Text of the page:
Business Economics & The Distribution of Income.

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Business Economics & The Distribution of Income. by Mind Map: Business Economics & The Distribution of Income.

1. COSTS AND REVENUES

1.1. SHORT-RUN

1.1.1. Law Of Diminishing Returns

1.1.2. Increasing Returns to a Factor of Production

1.2. LONG-RUN

1.2.1. INTERNAL Economies and Diseconomies Of Scale (falling / rising long-run average costs)

1.2.1.1. Technical Economies Of Scale

1.2.1.2. Purchasing Economies

1.2.1.3. Financial Economies Of Scale

1.2.1.4. Administrative Economies Of Scale

1.2.2. Economies Of Scope

1.2.3. EXTERNAL Economies and Diseconomies Of Scale

1.2.3.1. Control / Principal-Agent Problem

1.2.4. The MINIMUM EFFICIENT SCALE

1.3. REVENUE

1.3.1. Total

1.3.2. Marginal

1.3.3. Average

1.4. COSTS

1.4.1. Average Cost

1.4.2. (Average) Fixed Cost

1.4.3. (Average) Variable Cost

2. PROFIT MAXIMISATION

2.1. Normal / Supernormal Profit

2.2. Profit Maximisation MC=MR

2.3. The Role of Profit in the Economy

2.3.1. Allocation of factors of production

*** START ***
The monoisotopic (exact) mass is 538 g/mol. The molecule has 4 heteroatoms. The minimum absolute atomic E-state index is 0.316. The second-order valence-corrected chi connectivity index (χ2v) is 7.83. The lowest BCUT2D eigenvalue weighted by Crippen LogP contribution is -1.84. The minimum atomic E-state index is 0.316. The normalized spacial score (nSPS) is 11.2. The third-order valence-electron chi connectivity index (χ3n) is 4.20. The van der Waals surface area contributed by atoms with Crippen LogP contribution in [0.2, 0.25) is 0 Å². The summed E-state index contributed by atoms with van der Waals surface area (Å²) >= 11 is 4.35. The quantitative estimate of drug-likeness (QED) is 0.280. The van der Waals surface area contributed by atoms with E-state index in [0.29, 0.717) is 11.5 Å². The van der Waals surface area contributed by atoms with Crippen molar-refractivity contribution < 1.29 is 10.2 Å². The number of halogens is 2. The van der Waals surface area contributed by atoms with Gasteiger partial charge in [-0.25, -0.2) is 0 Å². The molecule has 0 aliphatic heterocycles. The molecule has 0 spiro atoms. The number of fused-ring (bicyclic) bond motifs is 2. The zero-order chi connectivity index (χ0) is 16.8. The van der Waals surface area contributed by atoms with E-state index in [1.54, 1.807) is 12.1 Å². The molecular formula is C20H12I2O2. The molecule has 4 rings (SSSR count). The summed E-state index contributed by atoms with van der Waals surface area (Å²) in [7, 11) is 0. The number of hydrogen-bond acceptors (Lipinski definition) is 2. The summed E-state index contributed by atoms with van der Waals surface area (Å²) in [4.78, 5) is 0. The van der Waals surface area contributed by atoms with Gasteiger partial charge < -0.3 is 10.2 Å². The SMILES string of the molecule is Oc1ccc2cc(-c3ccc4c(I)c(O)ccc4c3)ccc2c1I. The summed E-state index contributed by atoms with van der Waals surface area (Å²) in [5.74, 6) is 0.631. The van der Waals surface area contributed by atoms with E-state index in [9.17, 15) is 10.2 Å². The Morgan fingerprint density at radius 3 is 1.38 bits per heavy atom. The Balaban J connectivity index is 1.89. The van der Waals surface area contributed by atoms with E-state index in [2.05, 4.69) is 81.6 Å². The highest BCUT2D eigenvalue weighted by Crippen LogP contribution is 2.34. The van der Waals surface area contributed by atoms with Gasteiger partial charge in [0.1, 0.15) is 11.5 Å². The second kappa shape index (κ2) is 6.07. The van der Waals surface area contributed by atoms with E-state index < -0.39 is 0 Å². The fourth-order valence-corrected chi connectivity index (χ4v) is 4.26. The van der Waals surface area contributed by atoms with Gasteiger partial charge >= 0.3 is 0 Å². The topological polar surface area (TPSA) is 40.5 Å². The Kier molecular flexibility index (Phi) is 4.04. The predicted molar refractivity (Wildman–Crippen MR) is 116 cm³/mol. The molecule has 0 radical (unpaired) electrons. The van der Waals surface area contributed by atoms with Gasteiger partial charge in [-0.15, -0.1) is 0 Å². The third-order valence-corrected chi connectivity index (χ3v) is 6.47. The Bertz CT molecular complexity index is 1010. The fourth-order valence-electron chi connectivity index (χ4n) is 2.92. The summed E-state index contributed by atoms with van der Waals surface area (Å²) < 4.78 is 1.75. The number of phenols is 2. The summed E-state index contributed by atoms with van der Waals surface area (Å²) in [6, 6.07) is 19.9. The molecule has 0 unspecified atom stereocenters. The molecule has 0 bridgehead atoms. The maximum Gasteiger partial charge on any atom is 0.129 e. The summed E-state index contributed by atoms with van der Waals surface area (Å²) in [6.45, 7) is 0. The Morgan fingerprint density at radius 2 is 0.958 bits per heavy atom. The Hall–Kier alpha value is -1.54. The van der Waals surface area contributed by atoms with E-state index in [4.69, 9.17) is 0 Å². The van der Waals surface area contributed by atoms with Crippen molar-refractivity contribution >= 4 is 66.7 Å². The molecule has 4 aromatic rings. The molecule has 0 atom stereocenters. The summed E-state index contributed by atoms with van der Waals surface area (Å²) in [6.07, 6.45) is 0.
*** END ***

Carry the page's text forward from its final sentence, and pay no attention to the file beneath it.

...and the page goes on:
2.3.2. Signal for market entry

2.3.3. Promotes innovation

2.3.4. Investment

2.3.5. Rewards entrepreneurs for bearing risk

2.3.6. Economic Performance Indicator

2.4. Alternative goals (not short-term profit maximisation)

2.4.1. Managerial Theories

2.4.1.1. Managerial Status

2.4.1.2. Market share or Sales growth

2.4.1.3. Revenue Maximisation

2.4.2. Behavioural Theories

2.4.2.1. Assumes that firms are inherently complex and that maximising a single variable is impossible. Implies a coalition of goals and satisficing.

2.5. The Principal-Agent Problem

2.5.1. Divorce ownership

3. EFFICIENCY

3.1. Static - a given point in time

3.1.1. Allocative

3.1.1.1. Price=marginal cost

3.1.2. Productive

3.1.2.1. When a firm produces on the lowest pint of the average cost curve

3.1.3. X

3.1.4. Economic Efficiency occurs when there is both allocative and productive efficiency

3.2. Dynamic - over time